Before new changes are implemented in the education system, it is vital to consider the pros and cons of the implementation, as well as their short- and-long-term effects.
In the case of making it compulsory for SPM candidates to pass English, it is quite an ambitious goal, considering the fact that the language is a second language that may be frequently or occasionally spoken by some living in an intellectual and urban environment.
However, those in suburban and rural areas may not be interested in making English their medium of communication unless their motivation and awareness is high.
This explains the poor percentage of English passes in many rural schools in public examinations.
The move by the ministry to postpone the plan gives teachers and students extra time to prepare so that the school’s performance will not be badly affected, while the number of students qualified for certificates will not be low and disappointing.
I suggest that English teachers gear up and work diligently, intelligently and effectively to help students pass English for university admission and future careers.
While teachers focus on advanced learners who strive to achieve excellent grades in examinations, students with less or zero interest in learning English should not be left unguided.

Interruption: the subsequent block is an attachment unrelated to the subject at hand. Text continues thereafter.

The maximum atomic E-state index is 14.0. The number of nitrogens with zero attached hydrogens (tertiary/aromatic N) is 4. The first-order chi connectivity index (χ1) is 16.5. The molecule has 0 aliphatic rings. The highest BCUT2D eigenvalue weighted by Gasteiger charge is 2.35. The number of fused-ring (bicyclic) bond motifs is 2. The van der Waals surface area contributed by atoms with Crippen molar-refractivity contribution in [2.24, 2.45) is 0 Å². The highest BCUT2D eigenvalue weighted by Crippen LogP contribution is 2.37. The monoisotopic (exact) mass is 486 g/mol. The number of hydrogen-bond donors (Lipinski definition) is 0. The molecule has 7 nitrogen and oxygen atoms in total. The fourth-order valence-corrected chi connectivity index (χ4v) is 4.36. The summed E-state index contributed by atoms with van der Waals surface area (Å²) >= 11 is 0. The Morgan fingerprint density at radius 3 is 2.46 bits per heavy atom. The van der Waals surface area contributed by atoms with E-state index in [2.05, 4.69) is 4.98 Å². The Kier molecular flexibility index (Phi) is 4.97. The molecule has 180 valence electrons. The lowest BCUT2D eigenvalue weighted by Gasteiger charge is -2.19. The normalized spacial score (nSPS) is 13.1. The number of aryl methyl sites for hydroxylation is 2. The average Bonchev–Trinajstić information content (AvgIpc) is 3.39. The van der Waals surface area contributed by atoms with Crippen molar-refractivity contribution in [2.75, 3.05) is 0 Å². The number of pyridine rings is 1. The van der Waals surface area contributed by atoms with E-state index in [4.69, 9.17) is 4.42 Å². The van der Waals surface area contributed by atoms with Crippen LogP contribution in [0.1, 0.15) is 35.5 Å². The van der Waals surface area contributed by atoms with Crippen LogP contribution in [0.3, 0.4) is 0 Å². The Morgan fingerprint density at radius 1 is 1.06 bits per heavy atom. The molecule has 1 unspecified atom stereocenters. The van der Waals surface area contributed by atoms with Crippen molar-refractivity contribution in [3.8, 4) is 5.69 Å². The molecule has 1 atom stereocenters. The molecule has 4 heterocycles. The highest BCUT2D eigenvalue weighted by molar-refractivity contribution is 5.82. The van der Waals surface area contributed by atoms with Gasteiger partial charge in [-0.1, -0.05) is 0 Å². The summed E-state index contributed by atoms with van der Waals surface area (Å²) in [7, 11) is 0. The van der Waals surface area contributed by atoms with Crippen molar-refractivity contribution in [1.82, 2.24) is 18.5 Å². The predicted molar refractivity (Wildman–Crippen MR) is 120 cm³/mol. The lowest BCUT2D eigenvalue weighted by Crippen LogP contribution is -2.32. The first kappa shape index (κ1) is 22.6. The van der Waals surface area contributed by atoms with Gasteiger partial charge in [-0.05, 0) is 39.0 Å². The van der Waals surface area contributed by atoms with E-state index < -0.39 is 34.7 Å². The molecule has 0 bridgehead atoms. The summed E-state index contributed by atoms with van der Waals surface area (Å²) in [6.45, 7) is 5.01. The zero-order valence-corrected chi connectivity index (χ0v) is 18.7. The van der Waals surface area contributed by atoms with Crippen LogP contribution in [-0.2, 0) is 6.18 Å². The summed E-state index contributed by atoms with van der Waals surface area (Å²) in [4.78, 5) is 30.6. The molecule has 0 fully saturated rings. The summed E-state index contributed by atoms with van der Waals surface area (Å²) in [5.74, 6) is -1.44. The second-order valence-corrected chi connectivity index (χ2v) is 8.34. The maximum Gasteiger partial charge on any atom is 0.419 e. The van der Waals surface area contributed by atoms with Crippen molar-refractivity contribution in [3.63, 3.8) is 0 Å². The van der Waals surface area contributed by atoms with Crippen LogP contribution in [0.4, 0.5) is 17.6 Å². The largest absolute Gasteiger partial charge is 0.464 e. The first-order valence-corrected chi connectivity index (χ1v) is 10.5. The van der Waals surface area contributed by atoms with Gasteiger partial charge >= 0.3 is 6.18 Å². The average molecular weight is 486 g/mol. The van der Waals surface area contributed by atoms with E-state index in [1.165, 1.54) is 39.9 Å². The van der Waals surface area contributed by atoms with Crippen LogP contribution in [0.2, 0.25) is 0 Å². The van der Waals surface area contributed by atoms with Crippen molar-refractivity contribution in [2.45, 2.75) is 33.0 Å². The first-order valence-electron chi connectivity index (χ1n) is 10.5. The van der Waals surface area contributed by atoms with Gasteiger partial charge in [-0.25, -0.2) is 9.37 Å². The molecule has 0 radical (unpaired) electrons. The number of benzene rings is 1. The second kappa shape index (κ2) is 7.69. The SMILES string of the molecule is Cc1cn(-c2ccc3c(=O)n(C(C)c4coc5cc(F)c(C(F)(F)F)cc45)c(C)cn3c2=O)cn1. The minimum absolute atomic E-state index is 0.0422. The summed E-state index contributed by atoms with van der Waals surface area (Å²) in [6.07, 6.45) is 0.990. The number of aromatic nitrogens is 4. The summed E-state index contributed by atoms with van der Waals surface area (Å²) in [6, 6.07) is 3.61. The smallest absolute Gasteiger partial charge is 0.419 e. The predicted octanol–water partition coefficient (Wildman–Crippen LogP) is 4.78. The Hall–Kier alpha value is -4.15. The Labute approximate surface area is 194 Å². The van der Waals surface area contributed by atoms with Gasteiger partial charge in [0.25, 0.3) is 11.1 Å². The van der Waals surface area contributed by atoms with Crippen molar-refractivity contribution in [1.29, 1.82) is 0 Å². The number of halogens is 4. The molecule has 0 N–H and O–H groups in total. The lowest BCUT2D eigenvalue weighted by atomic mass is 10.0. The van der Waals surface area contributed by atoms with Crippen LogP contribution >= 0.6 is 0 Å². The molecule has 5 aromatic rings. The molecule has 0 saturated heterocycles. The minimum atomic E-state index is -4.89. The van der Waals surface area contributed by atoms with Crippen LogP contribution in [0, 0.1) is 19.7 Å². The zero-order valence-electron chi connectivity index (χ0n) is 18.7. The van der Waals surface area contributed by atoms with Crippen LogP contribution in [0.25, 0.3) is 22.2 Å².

Teachers who ignore the latter will not help make a win-win situation.
Not only will the bad teacher-student relationship put teachers under pressure but the weak students will also gradually become weaker and problems will worsen when their inability to think rationally affects their perception of the importance of education and having a good command of English.
It is important for teachers to assist these unenthusiastic learners in every way possible.
I believe that identifying and rectifying problems is the first and final procedure of solving matters.
In the case of helping students perform and pass English, the lack of vocabulary may be the problem, while the use of a dictionary, the solution.
The main reason for students’ failure to pass the subject is because of their poor writing skill. Many candidates feel de-motivated, nervous, confused and stressed when trying to answer essay questions, resulting in some showing no attempt at all.
Truth be told, some students have never owned, used or learned to use a dictionary.
Consequently, they have not been able to spell simple words, let alone make sentences. Students should be reminded constantly to buy, bring or borrow dictionaries for use when doing English revisions or writing compositions.
Everyone needs to be given a chance to learn dictionary skills as this will help students with their reading, speaking and writing skills.
When dictionaries become close companions, it will encourage independent learning and students will eventually overcome their writing problems.
They may not be able to produce error-free essays but grammatically flawed compositions are way better than leaving the space blank. After all, it is the effort that matters. Muhamad Solahudin Ramli Marang, Terengganu NST Opinion 22 August 2015